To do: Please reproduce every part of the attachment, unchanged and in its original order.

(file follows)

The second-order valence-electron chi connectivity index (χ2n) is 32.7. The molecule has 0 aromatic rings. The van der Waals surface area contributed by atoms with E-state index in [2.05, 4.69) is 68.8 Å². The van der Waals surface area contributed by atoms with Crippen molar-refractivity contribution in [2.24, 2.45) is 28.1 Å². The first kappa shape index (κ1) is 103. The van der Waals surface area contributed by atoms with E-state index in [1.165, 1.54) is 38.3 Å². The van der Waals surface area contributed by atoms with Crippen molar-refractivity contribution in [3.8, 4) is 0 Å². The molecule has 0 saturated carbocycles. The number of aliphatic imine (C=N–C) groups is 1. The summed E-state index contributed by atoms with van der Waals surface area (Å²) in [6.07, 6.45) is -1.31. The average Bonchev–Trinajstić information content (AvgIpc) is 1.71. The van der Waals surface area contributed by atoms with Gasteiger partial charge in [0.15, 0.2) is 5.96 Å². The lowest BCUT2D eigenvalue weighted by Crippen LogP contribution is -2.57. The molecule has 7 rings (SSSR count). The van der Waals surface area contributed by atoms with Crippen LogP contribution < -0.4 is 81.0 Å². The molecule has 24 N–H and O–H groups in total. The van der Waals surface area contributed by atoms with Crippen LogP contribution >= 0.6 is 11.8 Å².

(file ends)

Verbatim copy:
The second-order valence-electron chi connectivity index (χ2n) is 32.7. The molecule has 0 aromatic rings. The van der Waals surface area contributed by atoms with E-state index in [2.05, 4.69) is 68.8 Å². The van der Waals surface area contributed by atoms with Crippen molar-refractivity contribution in [2.24, 2.45) is 28.1 Å². The first kappa shape index (κ1) is 103. The van der Waals surface area contributed by atoms with E-state index in [1.165, 1.54) is 38.3 Å². The van der Waals surface area contributed by atoms with Crippen molar-refractivity contribution in [3.8, 4) is 0 Å². The molecule has 0 saturated carbocycles. The number of aliphatic imine (C=N–C) groups is 1. The summed E-state index contributed by atoms with van der Waals surface area (Å²) in [6.07, 6.45) is -1.31. The average Bonchev–Trinajstić information content (AvgIpc) is 1.71. The van der Waals surface area contributed by atoms with Gasteiger partial charge in [0.15, 0.2) is 5.96 Å². The lowest BCUT2D eigenvalue weighted by Crippen LogP contribution is -2.57. The molecule has 7 rings (SSSR count). The van der Waals surface area contributed by atoms with Crippen LogP contribution < -0.4 is 81.0 Å². The molecule has 24 N–H and O–H groups in total. The van der Waals surface area contributed by atoms with Crippen LogP contribution >= 0.6 is 11.8 Å².